Well it’s certainly been a week, hasn’t it? I mean, let’s just cut to the chase: have you seen Gone Girl yet? Have you? HAVE YOU SEEN IT? You heard of Twin Peaks? WELL?? ARE YOU EXCITED OR ARE YOU A DISGRACE? There is no in-between.

I should know, because I am the type of person who will label you a disgrace if you don’t enjoy the same types of TV shows and movies as me. It’s my cross to bear, and also yours I guess, but more importantly: I understand the pressure we’re under.

And because this is a place of honesty and my opinion, let’s just admit it all together: it’s impossible to consume everything.

You can’t watch every movie, you can’t sit through every TV show, and you can’t read every book. So this is my guide to helping you pretend that you have. Because while I can and will say that what other people don’t think doesn’t matter, except that when it comes to television and movies we’re making a lot of lists about, it does. (I mean, think about it: there’s no way on earth you’d be friends with anyone who defended the Big Bang Theory.)

I rest my case.

1. “I haven’t seen it… yet.”
That’s right—YET. Yet implies that you are in. That you are hungry. That you may, as soon as you are able, embark on the exact same journey as the asker in question. “Have you seen Gone Girl?” you will be interrogated. “Ohh!” you answer, biding time. “I haven’t seen it… yet.”

Boom. The discussion is over. In place of a speech convincing you to see it, you’ll be faced only with a knowing nod. A nod that connotes, “Yeah, you get it.” Because you do. You get it in a big way: this person is obsessed with a thing, and you will be hurt (maybe even physically) if you do not like the same thing. You have just saved your own life.

2. “I haven’t seen that one!”
We’re in an age of binge-able television and goddamn it, what a time to be alive. That is, unless you haven’t seen the thing that everybody’s seen. Or saw. Or The Wire. Have you seen The Wire? Neither have I. And do you know how I survive and navigate the waters of having not seen The Wire?

a) I say I haven’t seen it… yet. (Seriously—I’ve armed you for life with that one.)
b) I say I haven’t seen “that one.”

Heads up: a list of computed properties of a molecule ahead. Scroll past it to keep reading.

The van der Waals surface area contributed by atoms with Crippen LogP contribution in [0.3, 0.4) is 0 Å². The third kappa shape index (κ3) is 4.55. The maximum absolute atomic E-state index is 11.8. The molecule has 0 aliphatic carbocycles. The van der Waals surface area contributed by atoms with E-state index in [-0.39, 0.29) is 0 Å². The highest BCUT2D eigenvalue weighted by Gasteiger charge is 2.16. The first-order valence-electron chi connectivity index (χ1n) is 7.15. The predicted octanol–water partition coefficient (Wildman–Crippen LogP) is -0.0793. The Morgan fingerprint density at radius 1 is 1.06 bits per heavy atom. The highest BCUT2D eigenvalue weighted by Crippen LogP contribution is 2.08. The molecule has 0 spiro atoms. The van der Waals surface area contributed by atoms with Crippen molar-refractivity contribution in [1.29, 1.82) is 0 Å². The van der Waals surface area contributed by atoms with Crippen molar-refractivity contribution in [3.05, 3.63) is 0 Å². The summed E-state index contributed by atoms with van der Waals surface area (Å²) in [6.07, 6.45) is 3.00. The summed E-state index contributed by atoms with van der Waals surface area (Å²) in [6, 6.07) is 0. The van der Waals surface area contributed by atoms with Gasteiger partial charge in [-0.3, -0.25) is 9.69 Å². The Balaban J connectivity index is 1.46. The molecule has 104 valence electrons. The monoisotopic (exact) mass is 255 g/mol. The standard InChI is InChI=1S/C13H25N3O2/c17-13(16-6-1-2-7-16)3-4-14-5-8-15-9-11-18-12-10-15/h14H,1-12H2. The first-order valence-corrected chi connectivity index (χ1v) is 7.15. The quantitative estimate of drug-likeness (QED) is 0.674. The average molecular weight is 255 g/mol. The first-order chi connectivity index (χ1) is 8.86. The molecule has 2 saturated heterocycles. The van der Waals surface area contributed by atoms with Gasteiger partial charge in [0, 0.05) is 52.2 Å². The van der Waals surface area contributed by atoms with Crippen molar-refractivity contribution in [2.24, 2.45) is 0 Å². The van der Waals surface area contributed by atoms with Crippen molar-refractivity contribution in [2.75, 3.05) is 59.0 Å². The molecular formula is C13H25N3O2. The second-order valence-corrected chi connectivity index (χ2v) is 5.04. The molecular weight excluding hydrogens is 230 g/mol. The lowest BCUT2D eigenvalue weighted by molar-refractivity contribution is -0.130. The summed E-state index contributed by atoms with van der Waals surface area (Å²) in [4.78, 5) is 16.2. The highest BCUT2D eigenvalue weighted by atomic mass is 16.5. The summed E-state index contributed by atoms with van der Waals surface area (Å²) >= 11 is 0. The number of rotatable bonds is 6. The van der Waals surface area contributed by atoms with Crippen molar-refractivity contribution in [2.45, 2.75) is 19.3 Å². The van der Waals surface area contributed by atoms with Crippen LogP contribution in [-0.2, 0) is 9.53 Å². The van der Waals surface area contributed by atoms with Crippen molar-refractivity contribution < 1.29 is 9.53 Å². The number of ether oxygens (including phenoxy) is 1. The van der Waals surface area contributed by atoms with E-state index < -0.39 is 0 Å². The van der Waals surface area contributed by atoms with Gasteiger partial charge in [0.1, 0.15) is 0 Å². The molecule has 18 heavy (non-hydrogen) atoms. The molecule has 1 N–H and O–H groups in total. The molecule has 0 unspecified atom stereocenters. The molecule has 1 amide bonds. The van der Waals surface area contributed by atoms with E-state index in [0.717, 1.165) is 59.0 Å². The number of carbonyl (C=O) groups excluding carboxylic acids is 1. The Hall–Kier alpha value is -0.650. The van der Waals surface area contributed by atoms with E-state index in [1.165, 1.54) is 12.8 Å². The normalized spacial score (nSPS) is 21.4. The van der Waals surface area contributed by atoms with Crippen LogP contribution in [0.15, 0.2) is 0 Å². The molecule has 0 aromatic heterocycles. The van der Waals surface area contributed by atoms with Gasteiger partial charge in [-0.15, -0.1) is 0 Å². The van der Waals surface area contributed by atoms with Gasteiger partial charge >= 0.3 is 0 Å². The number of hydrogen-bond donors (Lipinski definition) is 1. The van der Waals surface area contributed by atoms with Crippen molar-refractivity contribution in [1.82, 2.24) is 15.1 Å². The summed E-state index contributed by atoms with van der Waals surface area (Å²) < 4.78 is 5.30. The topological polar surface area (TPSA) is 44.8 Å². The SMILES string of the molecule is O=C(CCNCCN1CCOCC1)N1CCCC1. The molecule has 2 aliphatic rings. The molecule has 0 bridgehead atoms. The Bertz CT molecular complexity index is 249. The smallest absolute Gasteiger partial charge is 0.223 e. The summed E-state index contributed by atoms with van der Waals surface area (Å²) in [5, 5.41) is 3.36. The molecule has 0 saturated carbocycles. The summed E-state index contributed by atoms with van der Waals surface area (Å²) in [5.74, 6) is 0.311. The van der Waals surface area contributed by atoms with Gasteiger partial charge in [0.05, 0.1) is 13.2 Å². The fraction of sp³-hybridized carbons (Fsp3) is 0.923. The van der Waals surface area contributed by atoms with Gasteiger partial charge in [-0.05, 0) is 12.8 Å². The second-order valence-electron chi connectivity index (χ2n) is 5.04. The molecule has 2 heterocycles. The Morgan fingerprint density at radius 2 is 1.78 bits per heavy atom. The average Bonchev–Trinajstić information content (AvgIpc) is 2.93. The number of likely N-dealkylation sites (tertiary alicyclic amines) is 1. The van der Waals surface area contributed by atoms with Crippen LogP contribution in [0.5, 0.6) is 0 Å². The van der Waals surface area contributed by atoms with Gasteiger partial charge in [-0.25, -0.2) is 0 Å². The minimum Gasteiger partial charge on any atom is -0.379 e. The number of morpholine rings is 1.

“Like McNulty always says!” a fan will quote, before acting out a 14-minute monologue. “Ohhh!” I say, disappointingly. “I haven’t seen that one!”

AND SAFE. Why? Because I have implied that I have seen SOME of The Wire. That I have committed in some capacity. That I will eventually make my way to this specific quote snippet. That I, above all else, do not need to hear why I need to see The Wire. I will see it, I promise you. I like Idris Elba. I love him. Just give me time.

3. [Knowing nod]
You’d be surprised at what a knowing nod will grant you: Time. Space. Friends. Enemies. A middle seat on an airplane. But in the case of pretending to know what somebody is talking about, it’s an illusion. It’s up to them to decide what you mean. And guess what: you’re not about to show them your tricks.

Try this on for size:

Them: “Like that part in [blah blah blah]. What do you think it meant?”
You: [Knowing nod]

HUH? Now you’re a mystery. A ghost. Maybe you’re a genius. Either way, now they’ll think they’re stupid if they ask what you’re nodding about. And I say this because I would not ask what you were nodding about for fear of looking stupid. What did she think it meant? They’ll ask themselves. They’ll nod back. They’ll look confused. That’s when you smile, laugh, shrug, but above all, say:

4. “Seriously.”
SERIOUSLY WHAT? Shhhh—that’s not for you to figure out. Now you’ve got them trapped. They’ve gone on a 20-minute bender about the cat in Gone Girl (spoiler alert: it’s fucking adorable) and asked what you think the cat represents. So you knowingly nod, then they look confused. And you follow up with a “Seriously.”

SERIOUSLY. Like “WOW. Seriously. I know. Crazy, right?” (Or, in your case: the verbal equivalent of a shrugging emoji.) This is the adult, real-time version of the question game in after-school improv when you’re supposed to communicate “yes and” style, and the person across from you just keeps saying “What?” You have the power. You are ruining them. And they will wish like they’ve never wished before that they’d kept their fool mouths shut*.

*I am usually the person making that wish. So I don’t feel bad right now. I don’t feel bad at all.

5. “I haven’t had time.”
And now, for the big guns. Pretend the above scenarios never happened. Tell yourself it was all just a dream. Do you want to make an enemy? Do you want to ensure you’ll never see this person again? Then by all means, belittle what they love the most: popular culture and all that it implies.


Them: “Hey! So Twin Peaks is coming back!”
You: “Yeah.”
Them: “Do you like Twin Peaks? Have you seen it?”
You: “I haven’t had time.”

IN 20 YEARS YOU HAVEN’T HAD TIME. That’s how busy you are. That’s how busy they are NOT. Like, hello, for two decades, you’ve managed to fill your days with anything and everything the human mind can construct, while they just . . . watched TV. You will, in the words of Bart Simpson, literally pinpoint the moment their hearts rip in half. And you will carry on, with your head held high, because you haven’t had time.

Even though you totally have, and if they’d just asked you about Veronica Mars instead, you could’ve had a really beautiful conversation. You just didn’t get David Lynch.